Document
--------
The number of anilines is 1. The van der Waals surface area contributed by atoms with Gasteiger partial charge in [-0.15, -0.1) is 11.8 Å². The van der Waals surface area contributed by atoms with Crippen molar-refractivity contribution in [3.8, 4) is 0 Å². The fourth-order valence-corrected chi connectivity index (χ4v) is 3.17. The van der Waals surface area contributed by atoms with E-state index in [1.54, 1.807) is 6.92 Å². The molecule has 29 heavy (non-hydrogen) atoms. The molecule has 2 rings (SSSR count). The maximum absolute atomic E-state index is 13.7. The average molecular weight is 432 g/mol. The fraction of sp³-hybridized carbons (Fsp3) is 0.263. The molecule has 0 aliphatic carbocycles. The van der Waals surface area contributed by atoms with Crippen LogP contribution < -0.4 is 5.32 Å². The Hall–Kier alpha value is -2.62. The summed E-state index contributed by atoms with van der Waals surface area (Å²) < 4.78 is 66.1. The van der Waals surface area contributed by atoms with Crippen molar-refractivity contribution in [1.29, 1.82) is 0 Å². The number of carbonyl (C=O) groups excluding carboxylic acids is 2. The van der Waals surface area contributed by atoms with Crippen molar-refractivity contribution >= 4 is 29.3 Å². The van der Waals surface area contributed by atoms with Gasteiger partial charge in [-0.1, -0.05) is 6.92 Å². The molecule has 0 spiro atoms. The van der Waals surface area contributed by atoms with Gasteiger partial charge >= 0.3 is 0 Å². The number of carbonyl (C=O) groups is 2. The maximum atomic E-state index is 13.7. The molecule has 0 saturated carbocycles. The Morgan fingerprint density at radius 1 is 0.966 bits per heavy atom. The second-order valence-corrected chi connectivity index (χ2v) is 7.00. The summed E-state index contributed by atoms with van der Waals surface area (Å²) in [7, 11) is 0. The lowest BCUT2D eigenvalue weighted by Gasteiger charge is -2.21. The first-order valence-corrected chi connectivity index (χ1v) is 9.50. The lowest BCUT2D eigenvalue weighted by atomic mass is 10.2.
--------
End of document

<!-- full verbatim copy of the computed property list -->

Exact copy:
The number of anilines is 1. The van der Waals surface area contributed by atoms with Gasteiger partial charge in [-0.15, -0.1) is 11.8 Å². The van der Waals surface area contributed by atoms with Crippen molar-refractivity contribution in [3.8, 4) is 0 Å². The fourth-order valence-corrected chi connectivity index (χ4v) is 3.17. The van der Waals surface area contributed by atoms with E-state index in [1.54, 1.807) is 6.92 Å². The molecule has 29 heavy (non-hydrogen) atoms. The molecule has 2 rings (SSSR count). The maximum absolute atomic E-state index is 13.7. The average molecular weight is 432 g/mol. The fraction of sp³-hybridized carbons (Fsp3) is 0.263. The molecule has 0 aliphatic carbocycles. The van der Waals surface area contributed by atoms with Crippen LogP contribution < -0.4 is 5.32 Å². The Hall–Kier alpha value is -2.62. The summed E-state index contributed by atoms with van der Waals surface area (Å²) < 4.78 is 66.1. The van der Waals surface area contributed by atoms with Crippen molar-refractivity contribution in [1.29, 1.82) is 0 Å². The number of carbonyl (C=O) groups excluding carboxylic acids is 2. The van der Waals surface area contributed by atoms with Crippen molar-refractivity contribution >= 4 is 29.3 Å². The van der Waals surface area contributed by atoms with Gasteiger partial charge in [-0.1, -0.05) is 6.92 Å². The molecule has 0 spiro atoms. The van der Waals surface area contributed by atoms with Gasteiger partial charge >= 0.3 is 0 Å². The number of carbonyl (C=O) groups is 2. The maximum atomic E-state index is 13.7. The molecule has 0 saturated carbocycles. The Morgan fingerprint density at radius 1 is 0.966 bits per heavy atom. The second-order valence-corrected chi connectivity index (χ2v) is 7.00. The summed E-state index contributed by atoms with van der Waals surface area (Å²) in [7, 11) is 0. The lowest BCUT2D eigenvalue weighted by Gasteiger charge is -2.21. The first-order valence-corrected chi connectivity index (χ1v) is 9.50. The lowest BCUT2D eigenvalue weighted by atomic mass is 10.2.